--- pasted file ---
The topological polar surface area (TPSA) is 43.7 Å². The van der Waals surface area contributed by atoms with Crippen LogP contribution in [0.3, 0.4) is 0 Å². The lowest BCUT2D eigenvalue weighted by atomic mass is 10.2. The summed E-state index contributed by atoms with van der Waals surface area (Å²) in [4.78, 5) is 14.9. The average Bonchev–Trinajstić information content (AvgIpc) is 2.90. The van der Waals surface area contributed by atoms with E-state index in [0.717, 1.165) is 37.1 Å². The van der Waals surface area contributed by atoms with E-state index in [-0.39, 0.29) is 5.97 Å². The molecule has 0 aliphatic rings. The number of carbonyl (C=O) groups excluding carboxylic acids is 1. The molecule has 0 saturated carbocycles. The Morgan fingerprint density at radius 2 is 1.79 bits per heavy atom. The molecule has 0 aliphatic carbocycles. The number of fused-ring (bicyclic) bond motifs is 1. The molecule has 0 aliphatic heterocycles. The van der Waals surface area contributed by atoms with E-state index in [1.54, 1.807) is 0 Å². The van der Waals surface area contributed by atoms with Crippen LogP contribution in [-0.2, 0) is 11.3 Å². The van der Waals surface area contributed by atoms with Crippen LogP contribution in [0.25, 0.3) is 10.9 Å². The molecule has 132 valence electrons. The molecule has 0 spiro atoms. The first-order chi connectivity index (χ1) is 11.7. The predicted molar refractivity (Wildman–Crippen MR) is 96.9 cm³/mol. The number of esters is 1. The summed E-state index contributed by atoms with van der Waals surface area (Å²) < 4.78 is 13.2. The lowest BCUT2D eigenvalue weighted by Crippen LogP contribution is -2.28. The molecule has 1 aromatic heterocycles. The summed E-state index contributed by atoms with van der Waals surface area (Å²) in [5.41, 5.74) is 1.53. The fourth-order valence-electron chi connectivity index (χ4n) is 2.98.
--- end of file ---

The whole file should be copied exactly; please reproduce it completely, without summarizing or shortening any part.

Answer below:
The topological polar surface area (TPSA) is 43.7 Å². The van der Waals surface area contributed by atoms with Crippen LogP contribution in [0.3, 0.4) is 0 Å². The lowest BCUT2D eigenvalue weighted by atomic mass is 10.2. The summed E-state index contributed by atoms with van der Waals surface area (Å²) in [4.78, 5) is 14.9. The average Bonchev–Trinajstić information content (AvgIpc) is 2.90. The van der Waals surface area contributed by atoms with E-state index in [0.717, 1.165) is 37.1 Å². The van der Waals surface area contributed by atoms with E-state index in [-0.39, 0.29) is 5.97 Å². The molecule has 0 aliphatic rings. The number of carbonyl (C=O) groups excluding carboxylic acids is 1. The molecule has 0 saturated carbocycles. The Morgan fingerprint density at radius 2 is 1.79 bits per heavy atom. The molecule has 0 aliphatic carbocycles. The number of fused-ring (bicyclic) bond motifs is 1. The molecule has 0 aliphatic heterocycles. The van der Waals surface area contributed by atoms with E-state index in [1.54, 1.807) is 0 Å². The van der Waals surface area contributed by atoms with Crippen LogP contribution in [-0.2, 0) is 11.3 Å². The van der Waals surface area contributed by atoms with Crippen LogP contribution in [0.25, 0.3) is 10.9 Å². The molecule has 132 valence electrons. The molecule has 0 spiro atoms. The first-order chi connectivity index (χ1) is 11.7. The predicted molar refractivity (Wildman–Crippen MR) is 96.9 cm³/mol. The number of esters is 1. The summed E-state index contributed by atoms with van der Waals surface area (Å²) < 4.78 is 13.2. The lowest BCUT2D eigenvalue weighted by Crippen LogP contribution is -2.28. The molecule has 1 aromatic heterocycles. The summed E-state index contributed by atoms with van der Waals surface area (Å²) in [5.41, 5.74) is 1.53. The fourth-order valence-electron chi connectivity index (χ4n) is 2.98.